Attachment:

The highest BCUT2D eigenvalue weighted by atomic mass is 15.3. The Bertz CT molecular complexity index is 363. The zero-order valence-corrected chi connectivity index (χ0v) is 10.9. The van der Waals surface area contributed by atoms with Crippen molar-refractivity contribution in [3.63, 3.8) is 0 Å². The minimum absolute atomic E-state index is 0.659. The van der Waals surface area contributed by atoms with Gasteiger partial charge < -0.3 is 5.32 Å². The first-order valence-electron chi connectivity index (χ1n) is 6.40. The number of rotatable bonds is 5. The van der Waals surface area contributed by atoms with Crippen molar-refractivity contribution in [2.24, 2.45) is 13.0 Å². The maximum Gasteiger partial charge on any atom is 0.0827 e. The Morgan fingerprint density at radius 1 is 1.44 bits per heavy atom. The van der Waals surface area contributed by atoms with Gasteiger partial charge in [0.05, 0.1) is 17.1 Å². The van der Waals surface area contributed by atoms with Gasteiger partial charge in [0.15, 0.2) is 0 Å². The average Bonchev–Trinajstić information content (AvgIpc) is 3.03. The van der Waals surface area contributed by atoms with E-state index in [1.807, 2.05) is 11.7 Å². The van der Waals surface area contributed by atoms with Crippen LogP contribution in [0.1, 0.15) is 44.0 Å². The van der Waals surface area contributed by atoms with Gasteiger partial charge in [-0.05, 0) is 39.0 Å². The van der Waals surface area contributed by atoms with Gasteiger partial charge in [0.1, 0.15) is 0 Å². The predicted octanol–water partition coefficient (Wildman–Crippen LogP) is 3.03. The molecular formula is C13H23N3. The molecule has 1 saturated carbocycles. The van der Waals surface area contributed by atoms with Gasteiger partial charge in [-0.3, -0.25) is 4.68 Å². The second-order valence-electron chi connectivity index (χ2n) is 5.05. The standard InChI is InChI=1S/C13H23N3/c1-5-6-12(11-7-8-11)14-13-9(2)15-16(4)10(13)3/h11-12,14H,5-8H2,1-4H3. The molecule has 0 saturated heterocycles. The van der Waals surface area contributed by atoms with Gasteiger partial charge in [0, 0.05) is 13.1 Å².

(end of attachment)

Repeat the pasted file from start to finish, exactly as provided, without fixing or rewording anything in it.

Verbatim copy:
The highest BCUT2D eigenvalue weighted by atomic mass is 15.3. The Bertz CT molecular complexity index is 363. The zero-order valence-corrected chi connectivity index (χ0v) is 10.9. The van der Waals surface area contributed by atoms with Crippen molar-refractivity contribution in [3.63, 3.8) is 0 Å². The minimum absolute atomic E-state index is 0.659. The van der Waals surface area contributed by atoms with Gasteiger partial charge < -0.3 is 5.32 Å². The first-order valence-electron chi connectivity index (χ1n) is 6.40. The number of rotatable bonds is 5. The van der Waals surface area contributed by atoms with Crippen molar-refractivity contribution in [2.24, 2.45) is 13.0 Å². The maximum Gasteiger partial charge on any atom is 0.0827 e. The Morgan fingerprint density at radius 1 is 1.44 bits per heavy atom. The van der Waals surface area contributed by atoms with Gasteiger partial charge in [0.05, 0.1) is 17.1 Å². The van der Waals surface area contributed by atoms with Gasteiger partial charge in [0.15, 0.2) is 0 Å². The average Bonchev–Trinajstić information content (AvgIpc) is 3.03. The van der Waals surface area contributed by atoms with E-state index in [1.807, 2.05) is 11.7 Å². The van der Waals surface area contributed by atoms with Crippen LogP contribution in [0.1, 0.15) is 44.0 Å². The van der Waals surface area contributed by atoms with Gasteiger partial charge in [-0.05, 0) is 39.0 Å². The van der Waals surface area contributed by atoms with Gasteiger partial charge in [0.1, 0.15) is 0 Å². The predicted octanol–water partition coefficient (Wildman–Crippen LogP) is 3.03. The molecular formula is C13H23N3. The molecule has 1 saturated carbocycles. The van der Waals surface area contributed by atoms with Gasteiger partial charge in [-0.3, -0.25) is 4.68 Å². The second-order valence-electron chi connectivity index (χ2n) is 5.05. The standard InChI is InChI=1S/C13H23N3/c1-5-6-12(11-7-8-11)14-13-9(2)15-16(4)10(13)3/h11-12,14H,5-8H2,1-4H3. The molecule has 0 saturated heterocycles. The van der Waals surface area contributed by atoms with Gasteiger partial charge in [0, 0.05) is 13.1 Å².